15 February 2007

It may be that President Jacques Chirac is to body language what Shakespeare is to English literature. His enthusiasm comes out and passes through. And why not. The President of France is not just overseeing the affairs of its citizens; he represents a distinct cultural heritage and is a symbol of "l'exclusivite Francaise" and a leader of one of the five Permanent members of the U.N. Security Council.

That is why leadership action displayed by President Chirac during January deserves special thanks. He actively hosted a crucial conference on climate change, an issue usually delegated to expert ministers but now gaining crucial relevance in every life across the globe. Not only did he highlight the most pressing aspects but he mobilized official and grass root support. His realistic call to build a strengthened dynamic U.N. Environment mechanism was complimented by a proposal to enshrine an international declaration of human environmental rights. It is worth noting in that regard that it was in Paris also, in 1945, where the pioneering Declaration of Human Rights was announced.

With an equal display of compassion and international leadership, President Chirac chaired an important gathering to reaffirm a commitment of support for the reconstruction of Lebanon. "Paris 3" was a landmark step aimed at helping all the Lebanese, not just one group or party. Several key countries, including the United States represented by Dr. Rice, the U.K. and Saudi Arabia reviewed practical presentations by a team led by Prime Minister Siniora on varied areas of urgent need. Over $7 billion was pledged. On another issue related to Lebanon but of concern to the rest of the world, President Chirac has been an unflinching force behind the quest for justice in the terrorist murder of Prime Minister Rafik Hariri. Two years have passed since 14 February 2005 as the investigation proceeds slowly and the formation of a court of an international nature remains under discussion. As Mr. Hariri's grieving wife awaits; as his country edges closer to conflict; as his absence is felt in Lebanon and the Arab world; it should be recognized that President Chirac has offered every possible support, explored every avenue and firmly stood like a rock against attempts to defy justice.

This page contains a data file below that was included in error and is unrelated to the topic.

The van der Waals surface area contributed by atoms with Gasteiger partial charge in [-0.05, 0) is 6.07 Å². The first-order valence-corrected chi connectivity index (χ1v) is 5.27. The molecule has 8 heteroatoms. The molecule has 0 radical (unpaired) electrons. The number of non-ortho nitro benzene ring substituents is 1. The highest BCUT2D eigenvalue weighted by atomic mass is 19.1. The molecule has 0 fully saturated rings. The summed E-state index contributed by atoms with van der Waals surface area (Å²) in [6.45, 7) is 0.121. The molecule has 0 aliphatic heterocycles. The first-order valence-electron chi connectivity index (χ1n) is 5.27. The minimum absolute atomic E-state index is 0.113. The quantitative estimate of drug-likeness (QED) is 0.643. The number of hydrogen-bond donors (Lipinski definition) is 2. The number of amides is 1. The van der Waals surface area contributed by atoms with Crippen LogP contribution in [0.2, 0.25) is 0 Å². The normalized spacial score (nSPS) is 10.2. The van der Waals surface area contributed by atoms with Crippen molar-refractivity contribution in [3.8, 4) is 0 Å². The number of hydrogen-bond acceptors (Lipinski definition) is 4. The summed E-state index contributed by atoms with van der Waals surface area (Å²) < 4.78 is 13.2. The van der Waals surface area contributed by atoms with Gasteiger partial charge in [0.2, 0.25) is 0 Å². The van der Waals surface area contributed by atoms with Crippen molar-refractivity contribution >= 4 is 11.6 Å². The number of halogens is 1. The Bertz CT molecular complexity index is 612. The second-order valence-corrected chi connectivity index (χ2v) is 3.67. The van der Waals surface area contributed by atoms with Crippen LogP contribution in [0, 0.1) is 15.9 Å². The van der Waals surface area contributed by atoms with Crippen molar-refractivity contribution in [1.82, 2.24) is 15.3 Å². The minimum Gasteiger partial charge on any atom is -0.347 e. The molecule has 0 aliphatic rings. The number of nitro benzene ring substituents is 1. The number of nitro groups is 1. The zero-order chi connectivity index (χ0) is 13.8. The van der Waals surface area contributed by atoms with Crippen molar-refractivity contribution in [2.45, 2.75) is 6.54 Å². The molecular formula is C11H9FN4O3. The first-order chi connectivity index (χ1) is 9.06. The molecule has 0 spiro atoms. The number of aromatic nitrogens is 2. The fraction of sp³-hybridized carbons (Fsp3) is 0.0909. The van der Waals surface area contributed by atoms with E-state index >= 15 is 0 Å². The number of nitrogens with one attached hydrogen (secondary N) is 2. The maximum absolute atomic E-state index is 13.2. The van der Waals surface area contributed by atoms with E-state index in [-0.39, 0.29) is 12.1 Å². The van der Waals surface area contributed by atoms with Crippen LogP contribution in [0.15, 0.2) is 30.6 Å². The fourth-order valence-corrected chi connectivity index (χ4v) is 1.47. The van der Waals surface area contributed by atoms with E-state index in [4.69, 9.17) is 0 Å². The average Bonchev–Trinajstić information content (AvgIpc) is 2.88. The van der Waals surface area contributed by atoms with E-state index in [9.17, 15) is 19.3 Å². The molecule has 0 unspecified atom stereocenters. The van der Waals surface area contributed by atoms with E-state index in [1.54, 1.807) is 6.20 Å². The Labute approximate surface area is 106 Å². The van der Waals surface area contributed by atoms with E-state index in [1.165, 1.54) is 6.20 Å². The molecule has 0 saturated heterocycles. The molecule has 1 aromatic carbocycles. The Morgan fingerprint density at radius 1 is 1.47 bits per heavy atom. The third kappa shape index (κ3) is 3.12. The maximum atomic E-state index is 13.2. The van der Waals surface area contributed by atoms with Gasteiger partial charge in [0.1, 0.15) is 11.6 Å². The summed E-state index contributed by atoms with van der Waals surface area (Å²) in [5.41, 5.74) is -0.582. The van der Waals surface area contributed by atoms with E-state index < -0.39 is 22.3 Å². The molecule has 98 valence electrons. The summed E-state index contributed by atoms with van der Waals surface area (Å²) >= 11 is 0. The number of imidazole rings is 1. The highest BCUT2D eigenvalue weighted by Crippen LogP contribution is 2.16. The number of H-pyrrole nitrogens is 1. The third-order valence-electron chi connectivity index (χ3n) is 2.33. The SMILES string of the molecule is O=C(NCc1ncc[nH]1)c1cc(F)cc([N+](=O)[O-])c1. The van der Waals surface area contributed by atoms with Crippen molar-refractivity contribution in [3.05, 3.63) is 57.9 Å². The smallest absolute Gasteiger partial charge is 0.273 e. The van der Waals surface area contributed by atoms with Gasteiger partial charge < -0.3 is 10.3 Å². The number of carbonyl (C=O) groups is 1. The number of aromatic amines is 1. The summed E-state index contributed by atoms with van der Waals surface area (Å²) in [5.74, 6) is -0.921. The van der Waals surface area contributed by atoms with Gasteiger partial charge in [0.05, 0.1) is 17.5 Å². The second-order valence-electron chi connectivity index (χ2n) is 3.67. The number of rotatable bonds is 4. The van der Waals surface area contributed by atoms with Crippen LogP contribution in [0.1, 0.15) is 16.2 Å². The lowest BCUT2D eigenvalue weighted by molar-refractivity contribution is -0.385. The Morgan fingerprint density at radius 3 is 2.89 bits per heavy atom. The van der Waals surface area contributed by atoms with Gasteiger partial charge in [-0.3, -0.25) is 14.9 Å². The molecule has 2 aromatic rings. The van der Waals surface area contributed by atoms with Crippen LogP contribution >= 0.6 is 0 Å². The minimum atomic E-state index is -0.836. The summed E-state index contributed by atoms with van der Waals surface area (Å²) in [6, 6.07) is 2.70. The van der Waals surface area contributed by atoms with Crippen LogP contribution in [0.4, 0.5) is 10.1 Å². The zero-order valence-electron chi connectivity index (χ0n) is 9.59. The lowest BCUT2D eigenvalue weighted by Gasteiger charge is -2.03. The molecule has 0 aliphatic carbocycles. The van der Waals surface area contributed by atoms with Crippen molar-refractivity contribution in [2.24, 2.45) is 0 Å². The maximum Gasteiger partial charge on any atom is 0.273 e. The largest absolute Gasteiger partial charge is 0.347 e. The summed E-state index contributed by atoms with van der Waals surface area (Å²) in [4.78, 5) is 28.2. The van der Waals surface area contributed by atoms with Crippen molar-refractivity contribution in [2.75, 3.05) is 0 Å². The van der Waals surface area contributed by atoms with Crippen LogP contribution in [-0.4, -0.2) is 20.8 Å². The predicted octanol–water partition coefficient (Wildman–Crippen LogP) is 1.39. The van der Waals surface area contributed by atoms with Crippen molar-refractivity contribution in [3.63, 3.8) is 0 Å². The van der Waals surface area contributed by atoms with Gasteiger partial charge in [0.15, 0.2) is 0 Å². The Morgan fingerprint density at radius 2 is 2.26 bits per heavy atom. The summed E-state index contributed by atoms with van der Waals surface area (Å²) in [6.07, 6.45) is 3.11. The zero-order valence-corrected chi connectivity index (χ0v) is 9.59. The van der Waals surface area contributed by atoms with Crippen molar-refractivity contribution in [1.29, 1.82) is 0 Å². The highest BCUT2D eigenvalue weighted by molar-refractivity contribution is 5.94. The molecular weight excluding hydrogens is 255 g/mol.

As the Presidential campaign in France starts warming up, it is only fair to note the special leadership displayed by a compassionate leader of a crucial country with a unique international heritage. For that, we say: Merci, Monsieur Le President.